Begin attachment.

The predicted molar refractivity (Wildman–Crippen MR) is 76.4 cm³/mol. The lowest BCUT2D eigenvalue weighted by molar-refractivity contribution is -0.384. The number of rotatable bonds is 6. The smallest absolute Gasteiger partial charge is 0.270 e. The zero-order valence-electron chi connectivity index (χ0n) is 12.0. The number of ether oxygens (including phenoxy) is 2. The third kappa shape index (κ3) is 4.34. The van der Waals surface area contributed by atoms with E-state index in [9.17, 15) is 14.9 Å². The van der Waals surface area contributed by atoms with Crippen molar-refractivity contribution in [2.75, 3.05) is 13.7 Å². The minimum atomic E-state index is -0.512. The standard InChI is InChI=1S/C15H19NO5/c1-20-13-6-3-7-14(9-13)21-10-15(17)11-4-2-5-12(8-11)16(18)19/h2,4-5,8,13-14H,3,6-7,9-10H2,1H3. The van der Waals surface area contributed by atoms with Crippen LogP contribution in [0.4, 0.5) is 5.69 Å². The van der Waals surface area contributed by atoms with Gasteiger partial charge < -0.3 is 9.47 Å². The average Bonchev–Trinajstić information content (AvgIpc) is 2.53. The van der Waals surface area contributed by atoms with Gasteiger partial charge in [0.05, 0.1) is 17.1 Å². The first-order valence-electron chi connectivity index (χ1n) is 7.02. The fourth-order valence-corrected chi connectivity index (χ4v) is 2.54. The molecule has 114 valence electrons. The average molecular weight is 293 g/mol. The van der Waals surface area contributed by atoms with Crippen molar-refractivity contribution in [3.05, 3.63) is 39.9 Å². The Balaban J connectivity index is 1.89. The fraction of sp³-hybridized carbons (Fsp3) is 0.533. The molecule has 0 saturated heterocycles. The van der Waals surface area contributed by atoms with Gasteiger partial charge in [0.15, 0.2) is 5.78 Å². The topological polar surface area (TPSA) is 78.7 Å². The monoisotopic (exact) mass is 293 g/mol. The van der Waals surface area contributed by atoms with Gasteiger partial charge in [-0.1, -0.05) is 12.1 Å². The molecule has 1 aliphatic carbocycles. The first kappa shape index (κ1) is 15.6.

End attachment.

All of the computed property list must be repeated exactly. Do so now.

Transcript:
The predicted molar refractivity (Wildman–Crippen MR) is 76.4 cm³/mol. The lowest BCUT2D eigenvalue weighted by molar-refractivity contribution is -0.384. The number of rotatable bonds is 6. The smallest absolute Gasteiger partial charge is 0.270 e. The zero-order valence-electron chi connectivity index (χ0n) is 12.0. The number of ether oxygens (including phenoxy) is 2. The third kappa shape index (κ3) is 4.34. The van der Waals surface area contributed by atoms with E-state index in [9.17, 15) is 14.9 Å². The van der Waals surface area contributed by atoms with Crippen molar-refractivity contribution in [2.75, 3.05) is 13.7 Å². The minimum atomic E-state index is -0.512. The standard InChI is InChI=1S/C15H19NO5/c1-20-13-6-3-7-14(9-13)21-10-15(17)11-4-2-5-12(8-11)16(18)19/h2,4-5,8,13-14H,3,6-7,9-10H2,1H3. The van der Waals surface area contributed by atoms with Crippen LogP contribution in [0.4, 0.5) is 5.69 Å². The van der Waals surface area contributed by atoms with Gasteiger partial charge < -0.3 is 9.47 Å². The average Bonchev–Trinajstić information content (AvgIpc) is 2.53. The van der Waals surface area contributed by atoms with Gasteiger partial charge in [0.05, 0.1) is 17.1 Å². The first-order valence-electron chi connectivity index (χ1n) is 7.02. The fourth-order valence-corrected chi connectivity index (χ4v) is 2.54. The molecule has 114 valence electrons. The average molecular weight is 293 g/mol. The van der Waals surface area contributed by atoms with Crippen molar-refractivity contribution in [3.05, 3.63) is 39.9 Å². The Balaban J connectivity index is 1.89. The fraction of sp³-hybridized carbons (Fsp3) is 0.533. The molecule has 0 saturated heterocycles. The van der Waals surface area contributed by atoms with Gasteiger partial charge in [0.15, 0.2) is 5.78 Å². The topological polar surface area (TPSA) is 78.7 Å². The monoisotopic (exact) mass is 293 g/mol. The van der Waals surface area contributed by atoms with Gasteiger partial charge in [-0.1, -0.05) is 12.1 Å². The molecule has 1 aliphatic carbocycles. The first kappa shape index (κ1) is 15.6.